THE BLOG
04/25/2014 10:57 am ET Updated Jun 25, 2014

Seat-Bleeding: A Side Effect of a Too-Small Congress

You can say we have a Congress that is too small. Just listen to them and you can hear how they talk to the half of the country who doesn't buy into their set of opinions.

But it is too small in another way. The number of congressional seats is too small. (I have been writing on it for years and have a book partially done.) 435 seats cannot handle the growing American population.

As Pennsylvania gained population from the 2000 to 2010 censuses we lost seats. Think about what that means for a moment in terms of a functional Democracy. The moment you need more representatives, they are taken away.

The GOP was all too happy to do the 2014 Gerrymander. (Democrats here don't run state rep. races well; so they do not get to play with the crayons when it comes time to color the maps.)

In Pennsylvania a perfect situation exists to illustrate an interesting side effect of not having enough congressional seats. I call it Seat-Bleed. You have too many qualified people who want to serve and not enough seats to fit them into; real-life musical chairs.

Because of a flaw in the law, you do not have to live in the congressional seat you wish to represent. There are a number of reasons candidates may be Seat-Bleeding: a district may have an established member of Congress, or a candidate may find their newly gerrymandered district too tough to run in or the political hacks just feel like playing games. In the Philly suburbs we have all three of these reasons in play. Democrats are bleeding from their home districts and attempting to run in seats where they do not live.

If you look at the 13th Congressional District, two of the four Democratic candidates do not live in the district. One seat-bleeder lives in a district that already has a Democratic congressman (Marjorie Margolies from the 2nd), the other seat-bleeder hails from a redrawn GOP district (Daylin Leach from the 7th). Forget the fact there are already 2 legit candidates (Val Arkoosh and Brendan Boyle) who live there. The smell of an open seat vacated by a long term Democrat is too attractive.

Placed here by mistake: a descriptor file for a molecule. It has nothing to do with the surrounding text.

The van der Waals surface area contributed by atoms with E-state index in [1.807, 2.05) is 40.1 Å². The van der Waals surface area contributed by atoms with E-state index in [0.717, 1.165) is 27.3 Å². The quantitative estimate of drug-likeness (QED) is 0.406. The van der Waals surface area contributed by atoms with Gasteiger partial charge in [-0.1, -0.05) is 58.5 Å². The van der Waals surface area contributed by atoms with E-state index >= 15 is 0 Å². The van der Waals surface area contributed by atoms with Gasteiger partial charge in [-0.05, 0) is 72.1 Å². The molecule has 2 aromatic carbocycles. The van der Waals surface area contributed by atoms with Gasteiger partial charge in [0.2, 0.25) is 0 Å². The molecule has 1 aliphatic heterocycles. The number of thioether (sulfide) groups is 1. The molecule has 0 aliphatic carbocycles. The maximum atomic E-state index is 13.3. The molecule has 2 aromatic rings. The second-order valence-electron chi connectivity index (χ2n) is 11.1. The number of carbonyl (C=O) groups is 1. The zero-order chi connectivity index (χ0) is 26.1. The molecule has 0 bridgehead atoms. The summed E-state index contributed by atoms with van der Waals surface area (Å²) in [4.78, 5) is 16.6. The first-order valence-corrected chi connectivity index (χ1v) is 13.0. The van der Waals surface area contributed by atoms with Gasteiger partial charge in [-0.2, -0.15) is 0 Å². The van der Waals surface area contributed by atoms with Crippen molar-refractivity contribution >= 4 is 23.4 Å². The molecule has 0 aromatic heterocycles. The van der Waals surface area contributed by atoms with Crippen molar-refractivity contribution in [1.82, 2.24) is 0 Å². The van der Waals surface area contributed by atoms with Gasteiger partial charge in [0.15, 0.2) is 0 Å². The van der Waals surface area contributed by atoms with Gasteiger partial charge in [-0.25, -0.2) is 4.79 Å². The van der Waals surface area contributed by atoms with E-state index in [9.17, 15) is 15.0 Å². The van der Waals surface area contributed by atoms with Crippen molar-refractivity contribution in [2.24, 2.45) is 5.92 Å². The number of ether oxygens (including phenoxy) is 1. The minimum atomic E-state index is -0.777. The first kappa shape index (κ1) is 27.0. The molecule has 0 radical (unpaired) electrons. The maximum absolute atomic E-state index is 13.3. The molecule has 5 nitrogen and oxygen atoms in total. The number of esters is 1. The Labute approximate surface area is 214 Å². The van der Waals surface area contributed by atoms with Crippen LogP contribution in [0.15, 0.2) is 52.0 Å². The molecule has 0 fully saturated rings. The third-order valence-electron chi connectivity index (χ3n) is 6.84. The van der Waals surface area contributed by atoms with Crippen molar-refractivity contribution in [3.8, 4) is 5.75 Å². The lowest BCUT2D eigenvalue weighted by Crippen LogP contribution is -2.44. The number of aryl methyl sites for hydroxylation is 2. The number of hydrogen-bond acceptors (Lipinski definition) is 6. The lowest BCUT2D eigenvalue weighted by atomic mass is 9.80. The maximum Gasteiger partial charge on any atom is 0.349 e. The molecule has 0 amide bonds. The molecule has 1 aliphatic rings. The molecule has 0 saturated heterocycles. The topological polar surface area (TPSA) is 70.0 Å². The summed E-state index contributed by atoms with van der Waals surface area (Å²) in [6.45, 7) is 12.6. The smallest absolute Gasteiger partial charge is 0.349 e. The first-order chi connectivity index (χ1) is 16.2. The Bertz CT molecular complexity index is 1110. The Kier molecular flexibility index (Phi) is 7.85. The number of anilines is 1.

The situation in the 6th congressional district is even goofier as it has the fingerprints of political bosses all over it. This redrawn GOP district had two residents wanting to take a shot. First, John McGuigan steps up only to be told to sit down by the powers that be. They wanted recent convert from the GOP, Mike Parrish. Parrish was actually invited into the party expressly to run. But because he was a participating member of the GOP until last year, the rank and file committee had a conniption. The party ran hysterically outside the district to find Manan Trivedi, a two time loser for the post. He seat-bleeds in from the 7th District.

The 7th does actually have Democratic candidate, Mary Ellen Balchunis. Amazingly, she actually lives in the district.

So in theory, if Leach, Trivedi and Balchunis all won their primaries and general elections the 7th district would have three residents arriving in Washington. While there would be no resident from the 6th or 13th.

If the triad of Margolies, Trivedi and Balchunis got seats in DC the 2nd would have two reps, the 7th would have two reps and the 6th and 13 would again be shut out.

The incredibly simple solutions to this issue are to increase the number of congressional seats and to outlaw seat bleeding. Qualified people would have a place to participate. Even if you have gerrymandering, with more seats it gets tougher to gerrymander customized seats. Requiring candidates to be residents of a district 90 days before the primary insures the residents of a district that one of their own will be going to Washington to look out for them.

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